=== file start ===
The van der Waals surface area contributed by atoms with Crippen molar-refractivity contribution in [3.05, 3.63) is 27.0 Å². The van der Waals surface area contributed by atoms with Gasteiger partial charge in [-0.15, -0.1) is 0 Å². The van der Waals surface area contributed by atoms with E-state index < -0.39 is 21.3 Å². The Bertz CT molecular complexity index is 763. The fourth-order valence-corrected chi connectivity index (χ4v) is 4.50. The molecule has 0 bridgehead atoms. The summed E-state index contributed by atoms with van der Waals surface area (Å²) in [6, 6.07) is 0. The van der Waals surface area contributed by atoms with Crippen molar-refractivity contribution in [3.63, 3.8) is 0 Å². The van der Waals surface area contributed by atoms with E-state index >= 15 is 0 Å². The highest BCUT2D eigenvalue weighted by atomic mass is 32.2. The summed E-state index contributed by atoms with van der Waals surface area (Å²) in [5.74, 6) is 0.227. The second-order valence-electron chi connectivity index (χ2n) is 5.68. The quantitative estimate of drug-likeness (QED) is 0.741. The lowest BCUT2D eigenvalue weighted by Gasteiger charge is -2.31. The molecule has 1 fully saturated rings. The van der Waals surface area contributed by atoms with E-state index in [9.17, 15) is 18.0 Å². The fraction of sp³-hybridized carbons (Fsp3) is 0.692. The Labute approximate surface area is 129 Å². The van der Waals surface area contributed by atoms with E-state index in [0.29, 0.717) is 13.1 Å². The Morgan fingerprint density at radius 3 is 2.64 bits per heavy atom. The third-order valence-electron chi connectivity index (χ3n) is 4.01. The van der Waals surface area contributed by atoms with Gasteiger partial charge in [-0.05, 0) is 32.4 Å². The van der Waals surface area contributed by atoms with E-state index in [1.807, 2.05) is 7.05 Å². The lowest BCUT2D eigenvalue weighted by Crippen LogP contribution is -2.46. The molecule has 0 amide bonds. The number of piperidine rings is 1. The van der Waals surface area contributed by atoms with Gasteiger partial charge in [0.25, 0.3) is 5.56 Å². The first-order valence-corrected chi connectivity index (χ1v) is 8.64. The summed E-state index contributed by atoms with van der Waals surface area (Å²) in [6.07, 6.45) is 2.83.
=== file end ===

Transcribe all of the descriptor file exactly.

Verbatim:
The van der Waals surface area contributed by atoms with Crippen molar-refractivity contribution in [3.05, 3.63) is 27.0 Å². The van der Waals surface area contributed by atoms with Gasteiger partial charge in [-0.15, -0.1) is 0 Å². The van der Waals surface area contributed by atoms with E-state index < -0.39 is 21.3 Å². The Bertz CT molecular complexity index is 763. The fourth-order valence-corrected chi connectivity index (χ4v) is 4.50. The molecule has 0 bridgehead atoms. The summed E-state index contributed by atoms with van der Waals surface area (Å²) in [6, 6.07) is 0. The van der Waals surface area contributed by atoms with Crippen molar-refractivity contribution in [3.63, 3.8) is 0 Å². The van der Waals surface area contributed by atoms with E-state index >= 15 is 0 Å². The highest BCUT2D eigenvalue weighted by atomic mass is 32.2. The summed E-state index contributed by atoms with van der Waals surface area (Å²) in [5.74, 6) is 0.227. The second-order valence-electron chi connectivity index (χ2n) is 5.68. The quantitative estimate of drug-likeness (QED) is 0.741. The lowest BCUT2D eigenvalue weighted by Gasteiger charge is -2.31. The molecule has 1 fully saturated rings. The van der Waals surface area contributed by atoms with E-state index in [9.17, 15) is 18.0 Å². The fraction of sp³-hybridized carbons (Fsp3) is 0.692. The Labute approximate surface area is 129 Å². The van der Waals surface area contributed by atoms with E-state index in [0.29, 0.717) is 13.1 Å². The Morgan fingerprint density at radius 3 is 2.64 bits per heavy atom. The third-order valence-electron chi connectivity index (χ3n) is 4.01. The van der Waals surface area contributed by atoms with Gasteiger partial charge in [-0.05, 0) is 32.4 Å². The van der Waals surface area contributed by atoms with E-state index in [1.807, 2.05) is 7.05 Å². The lowest BCUT2D eigenvalue weighted by Crippen LogP contribution is -2.46. The molecule has 0 amide bonds. The number of piperidine rings is 1. The van der Waals surface area contributed by atoms with Gasteiger partial charge in [0.25, 0.3) is 5.56 Å². The first-order valence-corrected chi connectivity index (χ1v) is 8.64. The summed E-state index contributed by atoms with van der Waals surface area (Å²) in [6.07, 6.45) is 2.83.